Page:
Also, even though pet stores sell fish bowls, and recommend them, it isn’t a good idea to keep your fish in on. Fish need more space to live comfortably. A goldfish, for instance, needs at least a 2-gallon aquarium with a filter.

7. Pet Stores Make You Spend Tons

Having Pets Is Expensive
Once you decide to get a pet, even if it is inexpensive, you don’t just spend on their food. When you visit the pet store, there are many other things that you would end up paying through your nose for. There’s the bed that the pet needs, a nice collar with a tag, a harness, a leash, toys to keep it engaged, shampoos and other grooming tools to keep its mane healthy. And last but not the least, treats for your cute little fur-baby. Did someone say inexpensive?

8. Product Labels Don’t Mean Much

(What’s In A Label?
Your eyes may be dazzled by the many brands you see on display at pet stores. Obviously, you’d always want the best for your pet. But here’s a million-dollar secret. Pet food labels don’t really matter. And unless your pet has a medical condition, it doesn’t need premium, higher-priced food. What’s way more important is that we feed our pets the right quantity of food to maintain a healthy weight throughout their lives.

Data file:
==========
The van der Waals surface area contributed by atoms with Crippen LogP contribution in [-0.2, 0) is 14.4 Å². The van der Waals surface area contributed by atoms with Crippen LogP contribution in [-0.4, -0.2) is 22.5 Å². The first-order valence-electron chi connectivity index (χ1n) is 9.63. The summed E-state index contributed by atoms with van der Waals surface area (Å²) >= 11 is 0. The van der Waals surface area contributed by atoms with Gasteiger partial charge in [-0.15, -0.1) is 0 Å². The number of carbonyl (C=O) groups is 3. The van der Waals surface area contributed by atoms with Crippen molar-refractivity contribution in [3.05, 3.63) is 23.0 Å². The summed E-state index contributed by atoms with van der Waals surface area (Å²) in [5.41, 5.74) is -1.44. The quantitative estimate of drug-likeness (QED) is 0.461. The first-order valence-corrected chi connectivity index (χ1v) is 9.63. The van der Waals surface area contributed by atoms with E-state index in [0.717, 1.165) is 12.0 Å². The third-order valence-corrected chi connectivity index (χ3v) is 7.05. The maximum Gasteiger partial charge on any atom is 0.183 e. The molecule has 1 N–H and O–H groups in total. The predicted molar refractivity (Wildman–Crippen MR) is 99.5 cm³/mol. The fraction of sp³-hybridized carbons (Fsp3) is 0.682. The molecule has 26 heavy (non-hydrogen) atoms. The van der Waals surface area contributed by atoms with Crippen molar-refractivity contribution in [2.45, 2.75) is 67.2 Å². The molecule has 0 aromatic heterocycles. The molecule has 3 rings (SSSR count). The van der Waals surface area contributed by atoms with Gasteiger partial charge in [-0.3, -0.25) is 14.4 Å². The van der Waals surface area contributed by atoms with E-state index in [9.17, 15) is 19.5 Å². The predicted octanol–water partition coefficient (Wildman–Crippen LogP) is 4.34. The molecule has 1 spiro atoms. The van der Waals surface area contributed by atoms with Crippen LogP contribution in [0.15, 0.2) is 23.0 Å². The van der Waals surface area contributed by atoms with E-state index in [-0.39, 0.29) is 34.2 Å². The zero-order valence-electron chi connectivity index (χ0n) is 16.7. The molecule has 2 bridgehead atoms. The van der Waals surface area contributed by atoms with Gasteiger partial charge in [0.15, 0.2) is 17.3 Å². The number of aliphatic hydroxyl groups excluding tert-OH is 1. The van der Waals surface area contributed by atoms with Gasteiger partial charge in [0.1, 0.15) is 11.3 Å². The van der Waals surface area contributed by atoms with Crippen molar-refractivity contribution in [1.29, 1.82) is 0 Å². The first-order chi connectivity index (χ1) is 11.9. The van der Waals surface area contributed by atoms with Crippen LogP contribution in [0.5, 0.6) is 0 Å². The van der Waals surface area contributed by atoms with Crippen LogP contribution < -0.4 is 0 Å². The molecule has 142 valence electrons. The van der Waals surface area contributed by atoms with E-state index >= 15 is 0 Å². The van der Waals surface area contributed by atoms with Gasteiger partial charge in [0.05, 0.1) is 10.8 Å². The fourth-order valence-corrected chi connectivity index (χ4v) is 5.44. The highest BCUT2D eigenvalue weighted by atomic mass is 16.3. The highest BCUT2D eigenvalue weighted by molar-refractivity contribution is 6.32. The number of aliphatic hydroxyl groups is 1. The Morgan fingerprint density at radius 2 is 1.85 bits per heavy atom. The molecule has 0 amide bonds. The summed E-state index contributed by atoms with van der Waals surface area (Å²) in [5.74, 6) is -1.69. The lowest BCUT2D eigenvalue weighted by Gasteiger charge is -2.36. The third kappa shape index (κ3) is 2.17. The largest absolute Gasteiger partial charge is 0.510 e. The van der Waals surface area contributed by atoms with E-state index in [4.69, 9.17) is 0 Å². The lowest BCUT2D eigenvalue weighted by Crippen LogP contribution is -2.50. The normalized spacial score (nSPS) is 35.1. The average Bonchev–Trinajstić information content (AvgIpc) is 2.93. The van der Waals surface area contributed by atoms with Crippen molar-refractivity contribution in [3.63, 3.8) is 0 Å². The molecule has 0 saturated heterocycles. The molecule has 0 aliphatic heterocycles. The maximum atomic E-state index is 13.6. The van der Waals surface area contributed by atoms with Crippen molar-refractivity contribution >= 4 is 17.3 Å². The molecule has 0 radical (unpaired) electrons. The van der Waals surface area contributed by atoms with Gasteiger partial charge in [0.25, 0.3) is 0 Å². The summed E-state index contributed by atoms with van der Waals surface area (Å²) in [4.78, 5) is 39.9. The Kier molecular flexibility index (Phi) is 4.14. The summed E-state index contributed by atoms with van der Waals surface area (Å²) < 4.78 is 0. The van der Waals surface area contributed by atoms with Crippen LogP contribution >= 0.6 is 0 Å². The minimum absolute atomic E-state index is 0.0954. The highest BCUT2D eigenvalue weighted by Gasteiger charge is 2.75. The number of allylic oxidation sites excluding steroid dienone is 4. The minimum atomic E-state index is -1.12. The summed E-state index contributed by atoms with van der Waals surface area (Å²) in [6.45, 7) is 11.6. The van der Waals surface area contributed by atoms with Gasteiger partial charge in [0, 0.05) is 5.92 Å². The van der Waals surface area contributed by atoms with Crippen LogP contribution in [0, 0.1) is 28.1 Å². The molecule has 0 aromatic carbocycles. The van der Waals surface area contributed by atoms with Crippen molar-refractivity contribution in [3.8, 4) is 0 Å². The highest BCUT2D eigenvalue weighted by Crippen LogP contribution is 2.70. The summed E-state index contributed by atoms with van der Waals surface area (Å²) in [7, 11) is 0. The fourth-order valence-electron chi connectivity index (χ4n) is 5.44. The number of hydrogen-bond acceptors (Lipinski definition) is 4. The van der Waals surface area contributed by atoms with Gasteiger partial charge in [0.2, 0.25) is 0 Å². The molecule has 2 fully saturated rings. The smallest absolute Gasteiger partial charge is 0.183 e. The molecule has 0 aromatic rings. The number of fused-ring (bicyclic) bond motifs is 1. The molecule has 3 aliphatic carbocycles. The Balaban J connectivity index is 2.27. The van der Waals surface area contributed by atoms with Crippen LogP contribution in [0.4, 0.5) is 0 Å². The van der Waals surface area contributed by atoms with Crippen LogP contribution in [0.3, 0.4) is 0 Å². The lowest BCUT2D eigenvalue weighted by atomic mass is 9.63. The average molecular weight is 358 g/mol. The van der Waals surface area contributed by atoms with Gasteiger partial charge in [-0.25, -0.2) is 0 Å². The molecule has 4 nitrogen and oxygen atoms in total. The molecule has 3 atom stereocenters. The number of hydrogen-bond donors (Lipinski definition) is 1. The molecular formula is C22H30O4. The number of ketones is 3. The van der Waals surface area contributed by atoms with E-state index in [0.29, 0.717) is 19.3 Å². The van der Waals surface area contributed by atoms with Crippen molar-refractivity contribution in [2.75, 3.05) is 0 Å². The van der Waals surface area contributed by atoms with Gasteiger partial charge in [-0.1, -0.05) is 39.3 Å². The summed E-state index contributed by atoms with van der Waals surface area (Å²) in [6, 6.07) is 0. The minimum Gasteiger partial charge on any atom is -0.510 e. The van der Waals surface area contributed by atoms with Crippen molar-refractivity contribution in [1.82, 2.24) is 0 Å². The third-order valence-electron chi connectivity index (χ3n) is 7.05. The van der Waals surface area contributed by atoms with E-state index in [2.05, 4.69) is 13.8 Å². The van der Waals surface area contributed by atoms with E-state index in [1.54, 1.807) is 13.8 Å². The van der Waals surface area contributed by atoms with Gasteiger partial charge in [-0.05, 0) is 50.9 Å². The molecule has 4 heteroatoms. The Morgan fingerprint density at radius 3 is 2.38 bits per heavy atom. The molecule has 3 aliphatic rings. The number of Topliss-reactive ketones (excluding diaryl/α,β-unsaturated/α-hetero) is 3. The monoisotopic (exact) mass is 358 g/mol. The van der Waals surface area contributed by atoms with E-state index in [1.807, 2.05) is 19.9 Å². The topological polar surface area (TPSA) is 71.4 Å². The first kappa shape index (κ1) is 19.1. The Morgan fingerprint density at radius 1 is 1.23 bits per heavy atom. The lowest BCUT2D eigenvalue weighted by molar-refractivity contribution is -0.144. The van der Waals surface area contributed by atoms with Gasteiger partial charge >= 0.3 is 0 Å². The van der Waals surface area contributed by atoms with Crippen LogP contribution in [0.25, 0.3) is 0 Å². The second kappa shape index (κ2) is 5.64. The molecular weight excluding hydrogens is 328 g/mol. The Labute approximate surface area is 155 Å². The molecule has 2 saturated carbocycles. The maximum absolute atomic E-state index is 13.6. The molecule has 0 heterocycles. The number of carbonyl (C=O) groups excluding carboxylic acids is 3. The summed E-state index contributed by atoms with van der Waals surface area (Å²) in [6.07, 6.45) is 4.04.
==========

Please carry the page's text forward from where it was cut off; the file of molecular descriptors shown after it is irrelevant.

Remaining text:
9. Pet Stores May Push Unnecessary Products

Less Is More

Stores may push you into buying loads of bath products citing their benefits but puppies hardly need frequent baths. Unless your puppy has a strong odor, or spends a lot of time romping about in mud, a bath once in three months usually suffices. Regular grooming with a brush is usually enough to keep their stray hair and dander in control. In fact, bathing them too often can rob their skin of its natural oils that keep the fur healthy and shiny. Baths given too frequently, no matter which shampoo you use, can leave your puppy’s skin dry and itchy.

10. Pet Stores May Even Sell Harmful Products

To Buy Or Not To Buy